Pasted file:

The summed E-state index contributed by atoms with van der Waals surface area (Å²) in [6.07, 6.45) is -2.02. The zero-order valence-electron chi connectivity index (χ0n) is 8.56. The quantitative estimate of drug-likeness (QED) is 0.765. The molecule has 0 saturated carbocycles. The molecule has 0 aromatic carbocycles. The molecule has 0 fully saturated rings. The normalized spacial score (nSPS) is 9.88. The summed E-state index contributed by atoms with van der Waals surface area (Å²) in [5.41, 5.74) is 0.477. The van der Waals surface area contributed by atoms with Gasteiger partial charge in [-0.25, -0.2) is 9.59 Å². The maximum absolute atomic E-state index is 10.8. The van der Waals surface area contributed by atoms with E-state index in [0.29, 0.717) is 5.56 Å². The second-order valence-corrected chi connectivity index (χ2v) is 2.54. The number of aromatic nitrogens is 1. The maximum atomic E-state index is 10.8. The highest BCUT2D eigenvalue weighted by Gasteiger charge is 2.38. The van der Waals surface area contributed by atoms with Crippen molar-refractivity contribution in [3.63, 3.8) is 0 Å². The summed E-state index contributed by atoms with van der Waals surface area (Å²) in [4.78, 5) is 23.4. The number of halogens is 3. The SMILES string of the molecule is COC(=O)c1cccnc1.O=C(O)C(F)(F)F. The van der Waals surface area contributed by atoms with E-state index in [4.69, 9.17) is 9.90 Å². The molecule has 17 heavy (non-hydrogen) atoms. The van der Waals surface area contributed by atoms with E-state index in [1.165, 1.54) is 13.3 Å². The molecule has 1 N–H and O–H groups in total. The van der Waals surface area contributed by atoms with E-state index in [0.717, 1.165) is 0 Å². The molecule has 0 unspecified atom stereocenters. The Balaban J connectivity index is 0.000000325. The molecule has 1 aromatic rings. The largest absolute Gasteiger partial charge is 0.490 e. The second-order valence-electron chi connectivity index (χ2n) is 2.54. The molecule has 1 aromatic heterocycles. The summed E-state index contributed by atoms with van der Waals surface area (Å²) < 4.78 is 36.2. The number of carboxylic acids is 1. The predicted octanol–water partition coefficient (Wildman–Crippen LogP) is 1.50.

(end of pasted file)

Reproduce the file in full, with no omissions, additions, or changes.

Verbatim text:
The summed E-state index contributed by atoms with van der Waals surface area (Å²) in [6.07, 6.45) is -2.02. The zero-order valence-electron chi connectivity index (χ0n) is 8.56. The quantitative estimate of drug-likeness (QED) is 0.765. The molecule has 0 saturated carbocycles. The molecule has 0 aromatic carbocycles. The molecule has 0 fully saturated rings. The normalized spacial score (nSPS) is 9.88. The summed E-state index contributed by atoms with van der Waals surface area (Å²) in [5.41, 5.74) is 0.477. The van der Waals surface area contributed by atoms with Gasteiger partial charge in [-0.25, -0.2) is 9.59 Å². The maximum absolute atomic E-state index is 10.8. The van der Waals surface area contributed by atoms with E-state index in [0.29, 0.717) is 5.56 Å². The second-order valence-corrected chi connectivity index (χ2v) is 2.54. The number of aromatic nitrogens is 1. The maximum atomic E-state index is 10.8. The highest BCUT2D eigenvalue weighted by Gasteiger charge is 2.38. The van der Waals surface area contributed by atoms with Crippen molar-refractivity contribution in [3.63, 3.8) is 0 Å². The summed E-state index contributed by atoms with van der Waals surface area (Å²) in [4.78, 5) is 23.4. The number of halogens is 3. The SMILES string of the molecule is COC(=O)c1cccnc1.O=C(O)C(F)(F)F. The van der Waals surface area contributed by atoms with E-state index in [4.69, 9.17) is 9.90 Å². The molecule has 17 heavy (non-hydrogen) atoms. The van der Waals surface area contributed by atoms with E-state index in [1.165, 1.54) is 13.3 Å². The molecule has 1 N–H and O–H groups in total. The van der Waals surface area contributed by atoms with E-state index in [0.717, 1.165) is 0 Å². The molecule has 0 unspecified atom stereocenters. The Balaban J connectivity index is 0.000000325. The molecule has 1 aromatic rings. The largest absolute Gasteiger partial charge is 0.490 e. The second-order valence-electron chi connectivity index (χ2n) is 2.54. The molecule has 1 aromatic heterocycles. The summed E-state index contributed by atoms with van der Waals surface area (Å²) < 4.78 is 36.2. The number of carboxylic acids is 1. The predicted octanol–water partition coefficient (Wildman–Crippen LogP) is 1.50.